The Genealogy of Morals The Complete Works, Volume Thirteen, edited by Dr. Oscar Levy.

By Friedrich Nietzsche

Page 13

certain
foods which are conducive to skin diseases, who does not sleep with
the unclean women of the lower classes, who has a horror of blood--not
more, not much more! On the other hand, the very nature of a priestly
aristocracy shows the reasons why just at such an early juncture
there should ensue a really dangerous sharpening and intensification
of opposed values: it is, in fact, through these opposed values that
gulfs are cleft in the social plane, which a veritable Achilles of
free thought would shudder to cross. There is from the outset a
certain _diseased taint_ in such sacerdotal aristocracies, and in the
habits which prevail in such societies--habits which, _averse_ as they
are to action, constitute a compound of introspection and explosive
emotionalism, as a result of which there appears that introspective
morbidity and neurasthenia, which adheres almost inevitably to all
priests at all times: with regard, however, to the remedy which they
themselves have invented for this disease--the philosopher has no
option but to state, that it has proved itself in its effects a hundred
times more dangerous than the disease, from which it should have been
the deliverer. Humanity itself is still diseased from the effects of
the naïvetés of this priestly cure. Take, for instance, certain kinds
of diet (abstention from flesh), fasts, sexual continence, flight
into the wilderness (a kind of Weir-Mitchell isolation, though of
course without that system of excessive feeding and fattening which
is the most efficient antidote to all the hysteria of the ascetic
ideal); consider too the whole metaphysic of the priests, with its
war on the senses, its enervation, its hair-splitting; consider its
self-hypnotism on the fakir and Brahman principles (it uses Brahman as
a glass disc and obsession), and that climax which we can understand
only too well of an unusual satiety with its panacea of _nothingness_
(or God:--the demand for a _unio mystica_ with God is the demand of the
Buddhist for nothingness, Nirvana--and nothing else!). In sacerdotal
societies _every_ element is on a more dangerous scale, not merely
cures and remedies, but also pride, revenge, cunning, exaltation, love,
ambition, virtue, morbidity:--further, it can fairly be stated that it
is on the soil of this _essentially dangerous_ form of human society,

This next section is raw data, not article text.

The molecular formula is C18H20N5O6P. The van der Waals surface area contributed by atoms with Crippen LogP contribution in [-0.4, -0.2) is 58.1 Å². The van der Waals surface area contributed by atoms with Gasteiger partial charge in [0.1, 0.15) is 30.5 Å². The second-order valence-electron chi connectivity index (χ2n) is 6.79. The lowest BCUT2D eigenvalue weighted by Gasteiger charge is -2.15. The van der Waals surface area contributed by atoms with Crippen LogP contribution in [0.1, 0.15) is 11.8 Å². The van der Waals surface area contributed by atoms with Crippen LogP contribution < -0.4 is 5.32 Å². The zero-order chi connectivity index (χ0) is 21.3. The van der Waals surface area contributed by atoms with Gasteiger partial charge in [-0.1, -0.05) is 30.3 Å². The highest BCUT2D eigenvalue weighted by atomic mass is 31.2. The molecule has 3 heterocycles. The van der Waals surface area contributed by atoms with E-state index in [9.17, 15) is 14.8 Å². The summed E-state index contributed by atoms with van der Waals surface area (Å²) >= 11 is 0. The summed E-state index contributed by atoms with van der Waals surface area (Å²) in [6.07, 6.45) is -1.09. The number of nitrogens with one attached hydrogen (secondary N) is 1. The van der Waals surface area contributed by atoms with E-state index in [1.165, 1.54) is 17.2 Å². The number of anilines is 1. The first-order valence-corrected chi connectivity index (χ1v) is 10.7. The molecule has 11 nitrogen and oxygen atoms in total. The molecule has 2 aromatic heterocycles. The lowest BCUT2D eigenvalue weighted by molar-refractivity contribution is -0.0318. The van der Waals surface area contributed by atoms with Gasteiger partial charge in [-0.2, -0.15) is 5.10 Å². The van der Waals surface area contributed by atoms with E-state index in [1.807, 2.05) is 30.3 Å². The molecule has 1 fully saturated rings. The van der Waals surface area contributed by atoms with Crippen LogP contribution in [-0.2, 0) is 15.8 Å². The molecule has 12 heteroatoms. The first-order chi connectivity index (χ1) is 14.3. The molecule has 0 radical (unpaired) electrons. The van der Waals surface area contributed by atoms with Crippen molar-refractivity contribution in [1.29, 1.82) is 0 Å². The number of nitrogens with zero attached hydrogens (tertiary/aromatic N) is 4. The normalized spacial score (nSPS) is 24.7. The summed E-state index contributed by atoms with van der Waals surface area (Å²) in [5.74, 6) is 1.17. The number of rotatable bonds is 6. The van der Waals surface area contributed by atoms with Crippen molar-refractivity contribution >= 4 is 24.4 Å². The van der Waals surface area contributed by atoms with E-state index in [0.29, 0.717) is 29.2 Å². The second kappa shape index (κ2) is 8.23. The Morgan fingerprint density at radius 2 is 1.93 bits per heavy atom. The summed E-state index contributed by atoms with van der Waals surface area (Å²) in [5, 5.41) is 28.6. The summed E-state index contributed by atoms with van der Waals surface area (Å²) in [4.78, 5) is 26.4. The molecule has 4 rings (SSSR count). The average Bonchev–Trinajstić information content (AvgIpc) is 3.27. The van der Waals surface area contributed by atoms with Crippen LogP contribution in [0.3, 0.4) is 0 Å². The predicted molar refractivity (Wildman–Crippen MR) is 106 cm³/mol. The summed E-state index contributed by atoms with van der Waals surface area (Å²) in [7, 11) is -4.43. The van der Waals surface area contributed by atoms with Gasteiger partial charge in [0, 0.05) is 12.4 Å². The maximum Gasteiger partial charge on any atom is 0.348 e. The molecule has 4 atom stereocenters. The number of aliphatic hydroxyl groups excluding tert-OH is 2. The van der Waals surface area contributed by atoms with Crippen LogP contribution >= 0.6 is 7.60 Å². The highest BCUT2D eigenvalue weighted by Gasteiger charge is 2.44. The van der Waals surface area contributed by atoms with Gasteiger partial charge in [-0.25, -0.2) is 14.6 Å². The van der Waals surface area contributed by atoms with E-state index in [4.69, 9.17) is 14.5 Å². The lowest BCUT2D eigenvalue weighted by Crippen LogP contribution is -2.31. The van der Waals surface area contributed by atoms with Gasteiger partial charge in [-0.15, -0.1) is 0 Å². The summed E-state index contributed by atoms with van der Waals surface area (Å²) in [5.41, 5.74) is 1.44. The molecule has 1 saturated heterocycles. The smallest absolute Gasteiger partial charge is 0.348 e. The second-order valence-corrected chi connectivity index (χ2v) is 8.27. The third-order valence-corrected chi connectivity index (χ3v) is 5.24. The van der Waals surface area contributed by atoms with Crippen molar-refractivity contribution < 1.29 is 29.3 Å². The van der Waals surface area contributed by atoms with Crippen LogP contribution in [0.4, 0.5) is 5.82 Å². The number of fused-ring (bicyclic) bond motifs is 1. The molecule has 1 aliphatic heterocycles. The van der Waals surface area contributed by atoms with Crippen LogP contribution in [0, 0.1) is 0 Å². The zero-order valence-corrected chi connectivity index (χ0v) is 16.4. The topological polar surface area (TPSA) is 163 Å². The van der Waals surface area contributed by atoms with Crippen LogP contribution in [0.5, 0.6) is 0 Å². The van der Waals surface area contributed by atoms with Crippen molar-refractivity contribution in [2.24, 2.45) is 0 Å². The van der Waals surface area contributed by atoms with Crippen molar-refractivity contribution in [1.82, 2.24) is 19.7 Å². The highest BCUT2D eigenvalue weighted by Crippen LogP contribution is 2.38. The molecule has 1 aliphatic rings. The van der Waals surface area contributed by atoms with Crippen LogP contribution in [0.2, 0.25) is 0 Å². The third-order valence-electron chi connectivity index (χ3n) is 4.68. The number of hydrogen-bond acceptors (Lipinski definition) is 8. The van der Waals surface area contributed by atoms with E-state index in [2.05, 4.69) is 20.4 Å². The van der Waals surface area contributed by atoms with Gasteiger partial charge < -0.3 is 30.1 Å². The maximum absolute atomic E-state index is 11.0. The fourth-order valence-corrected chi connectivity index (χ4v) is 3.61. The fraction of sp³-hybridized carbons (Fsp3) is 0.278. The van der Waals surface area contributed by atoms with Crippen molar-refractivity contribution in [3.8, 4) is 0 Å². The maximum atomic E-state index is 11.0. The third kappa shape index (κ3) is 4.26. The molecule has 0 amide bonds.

the sacerdotal form, that man really becomes for the first time an
_interesting animal_, that it is in this form that the soul of man has
in a higher sense attained _depths_ and become _evil_--and those are
the two fundamental forms of the superiority which up to the present
man has exhibited over every other animal.


7.

The reader will have already surmised with what

Last Page Next Page

Text Comparison with The Antichrist

Page 8
One thing is quite certain: that no progress will be made against it by denouncing it as merely immoral.
Page 14
I began this new Englishing of the book, not in any hope of supplanting them, and surely not with any notion of meeting a great public need, but simply as a private amusement in troubled days.
Page 15
German that differs materially from any other German that I know.
Page 17
Mankind surely does _not_ represent an evolution toward a better or stronger or higher level, as progress is now understood.
Page 19
.
Page 20
can be no answer to the question, What _is_ truth? Truth has already been stood on its head when the obvious attorney of mere emptiness is mistaken for its representative.
Page 22
Let us not underestimate this fact: that _we ourselves_, we free spirits, are already a "transvaluation of all values," a _visualized_ declaration of war and victory against all the old concepts of "true" and "not true.
Page 30
In the first place, it knows that it is of very little consequence whether a thing be true or not, so long as it is _believed_ to be true.
Page 36
.
Page 41
To be sure, the accident of environment, of educational background gives prominence to concepts of a certain sort: in primitive Christianity one finds _only_ concepts of a Judaeo-Semitic character (--that of eating and drinking at the last supper belongs to this category--an idea which, like everything else Jewish, has been badly mauled by the church).
Page 42
[12] He never under any circumstances divorces his wife, even when he has proofs of her infidelity.
Page 46
.
Page 50
Later on the church even falsified the history of man in order to make it a prologue to Christianity.
Page 53
The Christian is simply a Jew of the "reformed" confession.
Page 57
--Such a religion as Christianity, which does not touch reality at a single point and which goes to pieces the moment reality asserts its rights at any point, must be inevitably the deadly enemy of the "wisdom of this world," which is to say, of _science_--and it will give the name of good to whatever means serve to poison, calumniate and _cry down_ all intellectual discipline, all lucidity and strictness in matters of intellectual conscience, and all noble coolness and freedom of the mind.
Page 61
.
Page 68
--All the things on which Christianity vents its fathomless vulgarity--for example, procreation, women and marriage--are here handled earnestly, with reverence and with love and confidence.
Page 73
His instinct was here so sure that, with reckless violence to the truth, he put the ideas which lent fascination to every sort of Chandala religion into the mouth of the "Saviour" as his own inventions, and not only into the mouth--he _made_ out of him something that even a priest of Mithras could understand.
Page 76
.
Page 77
.